In about eight years they'll be old enough to rent a car. In four they'll be able to legally tip a pint of Guinness across the bar from me. In one they'll be able to vote. But, according to current US criteria, they're ready for military service right now.
Some high school students in New Jersey are getting a nudge to enlist in the military from their teachers, coaches and advisors. Who better to recommend a stint in the service than an authority figure who has been entrusted with the task of steering you toward a bright future?
In efforts to alleviate the ongoing recruitment shortage, New Jersey military recruiters have targeted school officials as the key to increasing youth enlistment. These educators are being treated to exciting rides in Black Hawk helicopters and hands-on high-tech weaponry demos, in hopes they will become unofficial military ambassadors to their students.
This is sort of like when a guy is not sure about buying a certain car, but the salesman knows if he can influence the guy’s wife, she’ll get him to buy the car. Sneaky motherfuckers.
I am one who believes military recruiters have no place in high schools. They have no place calling and otherwise harassing kids (who should be worrying about pimples and homework rather than national service) with vague, disingenuous sales pitches about "great opportunities."
What's surely missing from the recruiters’ spiel is any mention of the realities of military service today. No mention of beheadings of servicepersons in Mufaraji. No mention of things like "stop loss" and "recall to active duty." In other words, what’s missing is the whole truth.
High school kids are too young for the service, and, unquestionably, go into it half-blind more often that not.
A while back I was getting popcorn at a movie theatre concession stand. The attendant was a girl of about 18, pierced navel, flashy clothes and the whole thing. While getting my snack she was talking to another guy, and mentioned something about possibly being "deployed to Iraq."
Whoa! That stunned me. I pictured this kid, who should maybe have a cell phone on her hip, but certainly not a sidearm, in a world of shit in Iraq. This was not long after the whole beheading/dismemberment craze started over there.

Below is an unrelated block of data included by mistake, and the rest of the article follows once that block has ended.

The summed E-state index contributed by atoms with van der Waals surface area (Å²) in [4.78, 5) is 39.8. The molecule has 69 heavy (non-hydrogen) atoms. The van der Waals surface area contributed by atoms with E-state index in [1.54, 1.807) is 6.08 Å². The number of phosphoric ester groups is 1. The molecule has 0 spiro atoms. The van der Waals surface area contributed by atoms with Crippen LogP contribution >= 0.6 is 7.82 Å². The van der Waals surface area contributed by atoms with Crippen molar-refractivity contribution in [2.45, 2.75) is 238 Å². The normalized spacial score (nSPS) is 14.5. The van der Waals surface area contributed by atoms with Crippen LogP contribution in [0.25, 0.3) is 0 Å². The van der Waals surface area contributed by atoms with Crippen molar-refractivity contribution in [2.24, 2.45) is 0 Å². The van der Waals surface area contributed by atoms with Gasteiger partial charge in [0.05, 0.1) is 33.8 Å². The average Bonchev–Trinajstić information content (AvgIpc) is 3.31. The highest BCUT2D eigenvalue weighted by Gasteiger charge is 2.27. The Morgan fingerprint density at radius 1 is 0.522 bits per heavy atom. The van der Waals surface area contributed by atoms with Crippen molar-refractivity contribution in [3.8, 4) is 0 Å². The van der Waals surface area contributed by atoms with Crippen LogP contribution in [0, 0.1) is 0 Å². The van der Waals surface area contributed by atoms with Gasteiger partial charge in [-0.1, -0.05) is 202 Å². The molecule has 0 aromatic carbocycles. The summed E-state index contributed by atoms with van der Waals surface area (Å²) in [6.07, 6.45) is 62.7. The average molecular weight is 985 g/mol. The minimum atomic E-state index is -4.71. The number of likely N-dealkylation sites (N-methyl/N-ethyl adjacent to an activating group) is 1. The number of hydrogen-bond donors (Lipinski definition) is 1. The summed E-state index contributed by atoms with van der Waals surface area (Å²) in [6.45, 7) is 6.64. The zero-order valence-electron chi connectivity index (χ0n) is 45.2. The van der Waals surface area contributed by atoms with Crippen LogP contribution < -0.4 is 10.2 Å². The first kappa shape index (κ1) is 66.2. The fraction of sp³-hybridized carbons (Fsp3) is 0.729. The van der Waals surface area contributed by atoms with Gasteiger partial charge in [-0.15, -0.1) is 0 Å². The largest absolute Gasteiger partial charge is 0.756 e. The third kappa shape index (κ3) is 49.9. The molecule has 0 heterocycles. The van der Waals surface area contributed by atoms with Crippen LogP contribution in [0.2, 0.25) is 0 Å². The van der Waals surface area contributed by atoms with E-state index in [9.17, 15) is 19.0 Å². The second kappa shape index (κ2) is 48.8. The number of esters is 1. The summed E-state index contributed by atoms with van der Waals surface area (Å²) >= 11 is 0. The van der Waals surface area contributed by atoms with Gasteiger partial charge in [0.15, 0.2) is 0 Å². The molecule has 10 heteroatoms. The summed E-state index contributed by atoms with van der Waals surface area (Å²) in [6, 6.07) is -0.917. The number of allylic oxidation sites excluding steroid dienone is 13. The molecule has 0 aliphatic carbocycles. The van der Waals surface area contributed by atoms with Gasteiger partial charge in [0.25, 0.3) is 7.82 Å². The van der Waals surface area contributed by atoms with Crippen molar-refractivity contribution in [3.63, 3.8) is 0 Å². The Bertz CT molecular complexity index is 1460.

I wondered just what it was that made her choose to give her young life to the military. And I hoped that if she ever were deployed, she'd come back with everything intact, hopeful young mind included.
Recruiters are aware that most high school kids are not yet old enough to enlist. But they want to foster the kids’ interest early, and perhaps even get them to sign a delayed entry agreement, meaning they'll promise to join once they are old enough.
Tobacco companies are not permitted to market to kids. They can't go to schools and say, "We know you're not old enough to smoke now, but we'd like you to promise that once you are you'll smoke one of our brands." Nor should other merchants of death, like the military, be able to do that.
We are brazenly inconsistent in how we regard young people in the United States. When it comes to "privileges" (see first paragraph) they are just kids; when it comes to "responsibilities" (i.e. things we want from them) somehow they instantly become adults. The institutions of this country readily loosen up their standards when it benefits them.
We don't want teens to drink or smoke or fuck because we just can't stand the thought of those young, innocent people doing such horrible things, but we don't mind encouraging them to take up arms and put their young lives in harm's way for something that is only occasionally for a good cause. That's just sick.
I called "bullshit" on this when I was a teenager, and more than 20 years later it still stinks like acres of manure. But it steams me even more now - even more than one of k9's infamous hot browns - since the "relative" peace of the 80s (Grenada, Panama, etc.) gave way to sustained bloodshed.
Using kids as IED fodder is wrong; it's inarguable. Deceiving them about it is right there next to it on the wrongness scale. Treating them like kids in the same breath is the icing on our immoral, hypocritical cake, which we are obviously having and eating, too. Shame on us.